Wynn says he’s concerned about forcing his officers to commit a felony in such a situation.

“In addition to the wiretapping statue, the other big question is ‘where does it fit into the public records law’ and ‘who has access to the recordings,’” posed the chief.

He says any body camera recordings would currently fall into public records law, with no advice to law enforcement as to how it would be negotiated to protect individuals’ privacy.

As far as the Gillis shooting, Wynn says body cameras wouldn’t have revealed any hidden truths.

“We were as transparent in that particular case as we legally could be, and I don’t think any more would have come out as a result of body camera footage than came out through our investigation and the district attorney’s investigation,” he told WAMC.

While he says he’d discuss a body camera program in Pittsfield, Wynn has doubts about what it would really bring to the city.

“There has been ample study in areas of the country that have body cameras that despite claims from the proponents that the use of body cameras does not decrease use of force," he said. "In some cases, it’s been shown to the do the opposite.”

Statewide, Wynn’s skepticism isn’t necessarily the norm.

“I would say it absolutely runs the spectrum from ‘it’s very important in my community’ to ‘my community isn’t concerned,’” said Mark Leahy, the Executive Director of the Massachusetts Chiefs Of Police Association.

He says conversation around body cameras was hotter several years ago than it is now.

“I think it was that initial post-Ferguson, Missouri concerns that we need to know what our officers are doing," Leahy told WAMC. "And honestly, from the police chiefs’ perspective, a lot of us looked at it and said ‘we want the public to know what we encounter, so let’s give that a whirl.’”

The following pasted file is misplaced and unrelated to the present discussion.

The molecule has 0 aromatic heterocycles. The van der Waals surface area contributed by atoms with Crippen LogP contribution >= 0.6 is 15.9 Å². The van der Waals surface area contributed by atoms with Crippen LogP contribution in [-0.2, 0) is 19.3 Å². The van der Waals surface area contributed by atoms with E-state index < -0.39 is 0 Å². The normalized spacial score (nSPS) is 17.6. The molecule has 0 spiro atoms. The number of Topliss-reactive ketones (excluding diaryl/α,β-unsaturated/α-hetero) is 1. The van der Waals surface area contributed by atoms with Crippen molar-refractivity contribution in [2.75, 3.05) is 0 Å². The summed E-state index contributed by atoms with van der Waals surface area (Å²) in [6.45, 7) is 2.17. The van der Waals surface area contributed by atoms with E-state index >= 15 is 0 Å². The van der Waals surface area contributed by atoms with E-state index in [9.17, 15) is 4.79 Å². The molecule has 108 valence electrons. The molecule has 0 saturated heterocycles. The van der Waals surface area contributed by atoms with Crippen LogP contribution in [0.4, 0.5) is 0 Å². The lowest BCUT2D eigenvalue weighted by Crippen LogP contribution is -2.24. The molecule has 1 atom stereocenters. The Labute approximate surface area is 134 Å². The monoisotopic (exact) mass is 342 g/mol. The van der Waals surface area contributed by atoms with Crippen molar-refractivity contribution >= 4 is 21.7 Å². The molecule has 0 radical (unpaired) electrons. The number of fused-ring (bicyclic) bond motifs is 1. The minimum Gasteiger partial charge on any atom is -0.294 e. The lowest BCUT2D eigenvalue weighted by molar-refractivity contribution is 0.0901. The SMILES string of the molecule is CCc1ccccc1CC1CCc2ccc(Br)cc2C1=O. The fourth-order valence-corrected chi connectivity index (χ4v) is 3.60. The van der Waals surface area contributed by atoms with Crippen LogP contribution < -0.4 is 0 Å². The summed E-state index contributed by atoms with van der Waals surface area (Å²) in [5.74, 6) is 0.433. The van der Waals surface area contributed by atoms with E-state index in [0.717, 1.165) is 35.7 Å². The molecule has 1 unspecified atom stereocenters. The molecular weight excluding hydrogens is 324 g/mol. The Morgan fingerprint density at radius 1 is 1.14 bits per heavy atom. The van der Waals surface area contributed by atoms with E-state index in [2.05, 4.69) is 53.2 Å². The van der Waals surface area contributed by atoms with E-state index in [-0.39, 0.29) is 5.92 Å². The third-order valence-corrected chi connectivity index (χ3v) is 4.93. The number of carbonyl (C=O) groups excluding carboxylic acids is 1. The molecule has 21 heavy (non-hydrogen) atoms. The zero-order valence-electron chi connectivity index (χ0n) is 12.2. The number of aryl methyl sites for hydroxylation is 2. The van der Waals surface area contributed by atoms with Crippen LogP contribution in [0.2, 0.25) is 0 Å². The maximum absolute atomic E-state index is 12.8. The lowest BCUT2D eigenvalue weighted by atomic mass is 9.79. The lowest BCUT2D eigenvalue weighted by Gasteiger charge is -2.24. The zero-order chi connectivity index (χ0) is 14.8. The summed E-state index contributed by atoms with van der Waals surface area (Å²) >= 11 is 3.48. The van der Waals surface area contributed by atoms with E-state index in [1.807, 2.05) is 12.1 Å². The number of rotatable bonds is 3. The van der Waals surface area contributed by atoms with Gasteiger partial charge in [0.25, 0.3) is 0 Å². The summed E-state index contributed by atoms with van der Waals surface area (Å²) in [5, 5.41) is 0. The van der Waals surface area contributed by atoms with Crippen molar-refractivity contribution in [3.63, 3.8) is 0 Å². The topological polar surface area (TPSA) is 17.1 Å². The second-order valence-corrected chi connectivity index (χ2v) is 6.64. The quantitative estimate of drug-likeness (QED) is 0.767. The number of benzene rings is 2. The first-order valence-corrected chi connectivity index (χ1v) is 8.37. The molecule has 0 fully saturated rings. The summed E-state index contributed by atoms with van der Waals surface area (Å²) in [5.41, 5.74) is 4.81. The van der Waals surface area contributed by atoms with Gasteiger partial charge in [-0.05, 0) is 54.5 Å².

Leahy says concerns about legality and costs dampened the enthusiasm.

“There are lots of concerns about privacy," he said. "There are a lot of fundamental concerns about what it costs to store all of this recorded media, what it costs to prepare discovery requests for people who are preparing for court trials. There’s been a lot of concerns about that because the cameras themselves aren’t that expensive, it’s the back end costs that for a lot of small communities, they weren’t expecting that.”

He echoed Wynn’s concerns about state wiretapping laws.

“For all these years that we’ve had cruiser video cameras, you have to walk up and say, good evening, I’m officer so-and-so from the X Y Z police department and our conversation is being recorded," said Leahy. "And if people said, I don’t want to be recorded, we had to shut off the microphones.”

Leahy sees the law as a hindrance to adopting body cameras.

“We’re in a real minority of states that have that kind of two-party consent, and most states – as long as one person knows, that’s sufficient, or a police officers in general were free to do it with their cruiser cameras as a part of their duties – but, you know, we have a very, very liberal constitution in Massachusetts and we have very strict rules about that, so sometimes it made things difficult and almost counterproductive,” he said.

President Obama’s Task Force on 21st Century Policing issued its final report in May 2015. It advocated for the use of body cameras, citing studies that showed better police and citizen conduct when all parties were aware of their use, as well as research that strongly suggested that the cameras could reduce police use of force and complaints against the police. It also notes the potential privacy questions the cameras would raise.

The Massachusetts Chiefs Of Police Association’s September 2015 response to the report alludes to legislation the group filed that would make a change to state law. Specifically, the proposed law would have exempted body cameras from the state’s existent wiretapping laws, to protect officers from the liability Wynn fears. The response also suggested that the state re-examine its public records law to clarify who would be allowed to see collected footage as to not overburden police departments.